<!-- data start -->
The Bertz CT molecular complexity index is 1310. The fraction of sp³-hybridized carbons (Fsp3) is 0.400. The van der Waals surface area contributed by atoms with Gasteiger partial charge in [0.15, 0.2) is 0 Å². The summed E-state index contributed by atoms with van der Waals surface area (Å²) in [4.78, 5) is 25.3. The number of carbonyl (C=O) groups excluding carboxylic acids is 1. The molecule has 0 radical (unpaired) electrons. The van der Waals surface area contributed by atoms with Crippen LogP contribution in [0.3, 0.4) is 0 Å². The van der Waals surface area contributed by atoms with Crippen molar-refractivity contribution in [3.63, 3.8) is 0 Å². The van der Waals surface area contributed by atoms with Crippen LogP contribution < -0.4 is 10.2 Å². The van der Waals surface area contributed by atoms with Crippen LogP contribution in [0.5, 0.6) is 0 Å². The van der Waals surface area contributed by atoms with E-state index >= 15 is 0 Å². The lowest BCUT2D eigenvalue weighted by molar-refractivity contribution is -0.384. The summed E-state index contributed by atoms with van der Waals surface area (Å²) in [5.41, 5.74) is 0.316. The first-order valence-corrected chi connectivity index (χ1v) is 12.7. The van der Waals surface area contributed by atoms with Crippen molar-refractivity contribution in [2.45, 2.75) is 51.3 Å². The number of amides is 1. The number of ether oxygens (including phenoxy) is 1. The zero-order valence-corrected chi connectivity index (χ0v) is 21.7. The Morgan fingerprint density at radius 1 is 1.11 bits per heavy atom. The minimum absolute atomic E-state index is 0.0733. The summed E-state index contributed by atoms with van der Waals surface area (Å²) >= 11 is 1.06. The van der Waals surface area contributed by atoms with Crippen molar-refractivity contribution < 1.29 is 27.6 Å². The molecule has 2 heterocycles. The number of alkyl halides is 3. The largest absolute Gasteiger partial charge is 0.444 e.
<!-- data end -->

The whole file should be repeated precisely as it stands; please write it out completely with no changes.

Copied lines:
The Bertz CT molecular complexity index is 1310. The fraction of sp³-hybridized carbons (Fsp3) is 0.400. The van der Waals surface area contributed by atoms with Gasteiger partial charge in [0.15, 0.2) is 0 Å². The summed E-state index contributed by atoms with van der Waals surface area (Å²) in [4.78, 5) is 25.3. The number of carbonyl (C=O) groups excluding carboxylic acids is 1. The molecule has 0 radical (unpaired) electrons. The van der Waals surface area contributed by atoms with Crippen LogP contribution in [0.3, 0.4) is 0 Å². The van der Waals surface area contributed by atoms with Crippen molar-refractivity contribution in [3.63, 3.8) is 0 Å². The van der Waals surface area contributed by atoms with Crippen LogP contribution < -0.4 is 10.2 Å². The van der Waals surface area contributed by atoms with Crippen LogP contribution in [0.5, 0.6) is 0 Å². The van der Waals surface area contributed by atoms with E-state index >= 15 is 0 Å². The lowest BCUT2D eigenvalue weighted by molar-refractivity contribution is -0.384. The summed E-state index contributed by atoms with van der Waals surface area (Å²) in [5.41, 5.74) is 0.316. The first-order valence-corrected chi connectivity index (χ1v) is 12.7. The van der Waals surface area contributed by atoms with Crippen molar-refractivity contribution in [2.45, 2.75) is 51.3 Å². The number of amides is 1. The number of ether oxygens (including phenoxy) is 1. The zero-order valence-corrected chi connectivity index (χ0v) is 21.7. The Morgan fingerprint density at radius 1 is 1.11 bits per heavy atom. The minimum absolute atomic E-state index is 0.0733. The summed E-state index contributed by atoms with van der Waals surface area (Å²) >= 11 is 1.06. The van der Waals surface area contributed by atoms with Crippen molar-refractivity contribution < 1.29 is 27.6 Å². The molecule has 2 heterocycles. The number of alkyl halides is 3. The largest absolute Gasteiger partial charge is 0.444 e.